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Proud today

Fair warning to readers: Today is one of those very rare days when The Legal Genealogist will take on a non-genealogical issue.

Genealogy is the first and foremost focus of this blog. It will take something truly extraordinary to shift the focus away from genealogy.

But today is one of those days.

Because today — just seconds ago, just after 10:00 a.m. on Wednesday, June 26, 2013 — today, the United States Supreme Court passed judgment on two cases that concerned me deeply even though they don’t affect me or, indeed, most Americans at all.

No matter what the Supreme Court had chosen to do today with the so-called Defense of Marriage Act (DOMA) — which denied federal benefits, like Social Security benefits or the ability to file joint tax returns, to same-sex couples, it was clear to anyone with half a brain that there would be absolutely no impact — none at all — on the marriages of straight Americans from sea to shining sea.

The choices we straight Americans have made, good, bad or indifferent, weren’t at stake here. They wouldn’t be called into question. We’d still be married, divorced, engaged, or not, just as we were before.

And the same was obviously true of the case focusing on the California ballot proposition on same-sex marriage. No matter what the outcome was, folks who are straight weren’t going to be affected one bit.

And that, really, is the point.

It’s at the heart of why I stand, firmly and unhesitatingly, for marriage equality.

And why, today, I proudly wear the red, white and blue for the Supreme Court and its marriage equality rulings.

Today’s rulings don’t affect my rights at all. I already have the right to commit to someone else, to stand with another, to pledge to another, to support another in good times and in bad.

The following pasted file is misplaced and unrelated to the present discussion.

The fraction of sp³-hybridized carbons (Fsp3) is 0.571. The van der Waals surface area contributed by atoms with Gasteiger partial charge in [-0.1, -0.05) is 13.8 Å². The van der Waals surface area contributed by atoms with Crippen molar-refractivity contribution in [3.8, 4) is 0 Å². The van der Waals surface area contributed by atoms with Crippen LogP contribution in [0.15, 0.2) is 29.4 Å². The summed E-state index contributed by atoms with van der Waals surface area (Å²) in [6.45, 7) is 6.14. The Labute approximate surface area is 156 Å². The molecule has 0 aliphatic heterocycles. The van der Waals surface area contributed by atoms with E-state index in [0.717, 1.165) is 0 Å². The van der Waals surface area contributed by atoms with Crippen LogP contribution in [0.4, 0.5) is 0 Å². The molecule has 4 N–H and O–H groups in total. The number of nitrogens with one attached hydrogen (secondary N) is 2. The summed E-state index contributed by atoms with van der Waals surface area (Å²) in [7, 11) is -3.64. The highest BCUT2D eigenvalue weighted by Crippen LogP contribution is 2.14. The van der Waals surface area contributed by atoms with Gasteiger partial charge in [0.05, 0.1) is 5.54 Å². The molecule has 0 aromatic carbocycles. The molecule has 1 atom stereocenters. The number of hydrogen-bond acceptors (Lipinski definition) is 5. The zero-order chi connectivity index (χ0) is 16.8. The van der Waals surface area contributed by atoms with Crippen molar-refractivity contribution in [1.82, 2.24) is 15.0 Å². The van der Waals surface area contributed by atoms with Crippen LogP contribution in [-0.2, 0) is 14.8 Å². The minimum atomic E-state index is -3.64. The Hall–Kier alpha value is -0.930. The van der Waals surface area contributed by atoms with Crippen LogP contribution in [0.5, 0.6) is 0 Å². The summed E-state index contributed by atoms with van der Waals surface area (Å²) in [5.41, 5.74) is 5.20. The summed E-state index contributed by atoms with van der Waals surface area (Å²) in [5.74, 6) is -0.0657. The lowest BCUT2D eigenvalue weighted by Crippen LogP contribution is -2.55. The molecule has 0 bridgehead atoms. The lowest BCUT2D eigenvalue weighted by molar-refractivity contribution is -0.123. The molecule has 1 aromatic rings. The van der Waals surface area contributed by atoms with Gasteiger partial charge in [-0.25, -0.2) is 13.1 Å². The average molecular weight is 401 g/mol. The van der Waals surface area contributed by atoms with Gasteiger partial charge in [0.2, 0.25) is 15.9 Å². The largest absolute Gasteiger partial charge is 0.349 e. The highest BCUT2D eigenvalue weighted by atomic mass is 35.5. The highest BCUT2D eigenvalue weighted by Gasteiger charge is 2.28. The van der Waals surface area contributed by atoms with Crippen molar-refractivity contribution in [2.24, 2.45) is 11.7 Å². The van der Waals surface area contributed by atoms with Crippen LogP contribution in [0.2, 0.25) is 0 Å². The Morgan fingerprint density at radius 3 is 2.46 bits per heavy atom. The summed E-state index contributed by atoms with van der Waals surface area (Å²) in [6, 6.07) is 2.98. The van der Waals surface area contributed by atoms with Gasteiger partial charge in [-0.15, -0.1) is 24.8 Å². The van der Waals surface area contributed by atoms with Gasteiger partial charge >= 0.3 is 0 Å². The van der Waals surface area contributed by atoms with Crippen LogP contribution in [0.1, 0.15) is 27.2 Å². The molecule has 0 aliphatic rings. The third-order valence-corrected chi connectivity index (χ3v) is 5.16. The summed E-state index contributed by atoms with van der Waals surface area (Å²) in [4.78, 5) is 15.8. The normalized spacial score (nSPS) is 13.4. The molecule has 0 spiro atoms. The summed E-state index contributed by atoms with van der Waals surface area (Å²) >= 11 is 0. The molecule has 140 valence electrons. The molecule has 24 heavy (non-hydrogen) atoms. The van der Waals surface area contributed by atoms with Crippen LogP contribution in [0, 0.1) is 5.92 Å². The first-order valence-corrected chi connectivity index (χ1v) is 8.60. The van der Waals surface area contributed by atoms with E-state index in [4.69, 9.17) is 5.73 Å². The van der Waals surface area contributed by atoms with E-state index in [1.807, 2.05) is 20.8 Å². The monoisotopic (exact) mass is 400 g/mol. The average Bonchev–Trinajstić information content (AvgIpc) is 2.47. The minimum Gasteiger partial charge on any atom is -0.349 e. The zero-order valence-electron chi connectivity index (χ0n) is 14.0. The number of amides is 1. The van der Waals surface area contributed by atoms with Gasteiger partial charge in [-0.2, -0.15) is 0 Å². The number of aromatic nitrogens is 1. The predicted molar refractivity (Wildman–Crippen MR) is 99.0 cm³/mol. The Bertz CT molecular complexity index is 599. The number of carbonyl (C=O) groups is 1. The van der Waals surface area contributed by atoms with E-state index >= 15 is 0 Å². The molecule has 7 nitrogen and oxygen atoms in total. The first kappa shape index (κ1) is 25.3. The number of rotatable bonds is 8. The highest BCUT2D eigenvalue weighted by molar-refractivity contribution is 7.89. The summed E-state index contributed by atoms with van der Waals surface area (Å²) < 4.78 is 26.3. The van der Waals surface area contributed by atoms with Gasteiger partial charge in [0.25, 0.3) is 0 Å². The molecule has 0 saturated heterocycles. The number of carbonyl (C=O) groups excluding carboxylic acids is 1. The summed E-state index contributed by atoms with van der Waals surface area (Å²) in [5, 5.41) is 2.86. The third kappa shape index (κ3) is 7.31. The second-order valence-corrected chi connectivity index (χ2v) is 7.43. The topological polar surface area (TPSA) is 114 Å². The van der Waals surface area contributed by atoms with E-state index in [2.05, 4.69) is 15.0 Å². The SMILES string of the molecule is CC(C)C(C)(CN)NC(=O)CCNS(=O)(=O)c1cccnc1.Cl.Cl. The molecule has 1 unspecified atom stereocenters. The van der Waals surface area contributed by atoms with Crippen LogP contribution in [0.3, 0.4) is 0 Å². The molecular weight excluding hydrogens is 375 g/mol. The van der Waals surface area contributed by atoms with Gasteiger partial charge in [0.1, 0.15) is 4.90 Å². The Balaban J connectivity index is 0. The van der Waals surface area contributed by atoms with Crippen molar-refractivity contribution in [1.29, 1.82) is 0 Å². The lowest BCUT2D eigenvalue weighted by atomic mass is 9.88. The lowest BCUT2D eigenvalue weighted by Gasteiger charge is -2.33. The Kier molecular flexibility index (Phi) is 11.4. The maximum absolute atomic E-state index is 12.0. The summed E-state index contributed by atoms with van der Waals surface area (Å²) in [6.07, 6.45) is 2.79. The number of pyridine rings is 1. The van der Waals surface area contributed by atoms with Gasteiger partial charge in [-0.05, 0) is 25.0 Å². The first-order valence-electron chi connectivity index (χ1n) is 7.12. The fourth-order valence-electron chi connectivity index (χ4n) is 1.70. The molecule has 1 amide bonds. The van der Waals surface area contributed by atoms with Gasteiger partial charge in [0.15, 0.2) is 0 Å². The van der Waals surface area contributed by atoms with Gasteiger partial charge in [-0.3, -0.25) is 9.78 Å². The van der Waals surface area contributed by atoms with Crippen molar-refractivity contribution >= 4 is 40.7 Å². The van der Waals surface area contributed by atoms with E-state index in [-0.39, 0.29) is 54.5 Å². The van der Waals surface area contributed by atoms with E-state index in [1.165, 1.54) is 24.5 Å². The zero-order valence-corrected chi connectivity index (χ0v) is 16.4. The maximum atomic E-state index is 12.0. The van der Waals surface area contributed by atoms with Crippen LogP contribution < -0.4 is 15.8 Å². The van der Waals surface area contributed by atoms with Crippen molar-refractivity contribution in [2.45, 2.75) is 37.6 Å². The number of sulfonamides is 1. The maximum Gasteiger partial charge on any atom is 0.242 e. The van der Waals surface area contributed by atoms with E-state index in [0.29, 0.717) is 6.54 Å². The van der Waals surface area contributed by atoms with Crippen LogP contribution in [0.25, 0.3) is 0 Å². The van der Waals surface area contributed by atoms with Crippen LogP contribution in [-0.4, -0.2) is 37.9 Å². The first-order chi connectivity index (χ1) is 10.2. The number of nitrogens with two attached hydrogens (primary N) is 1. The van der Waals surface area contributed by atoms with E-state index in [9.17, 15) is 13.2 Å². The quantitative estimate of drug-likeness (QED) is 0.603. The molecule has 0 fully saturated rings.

But they affect the rights and interests and hopes and desires of people I know — people I love. People who, before this morning, didn’t have the rights I have. Couldn’t file a joint income tax return with their committed partner. Couldn’t be the beneficiary of their committed partner’s Social Security benefits or pension benefits. Couldn’t do in so many ways what I can do without question.

These rights shouldn’t be considered gay rights. They’re human rights. Rights of people who have faces. And names. Of friends, of colleagues, and of many I love with all my heart. People like my niece and her partner, whose faces and names I decline to use online because they are what they are, two women who love each other in a country where, even after these decisions today, the law still allows them to be discriminated against for that fact alone.

I cannot and do not accept such discrimination. I cannot and do not understand it. That they find joy in a partner of the same sex is so much less important than that they find joy in a partner.

And I am so proud that, today, that we have taken the first steps towards seeing to it that such discrimination will end.

They’re only the first steps — the DOMA case was a bare 5-4 majority, and the merits of the California case weren’t even reached (the case was dismissed on technical grounds having to do with the Court’s authority to hear the particular challenge). But they are critical first steps towards equality for us all. Even those who, like me, aren’t affected by these decisions at all.

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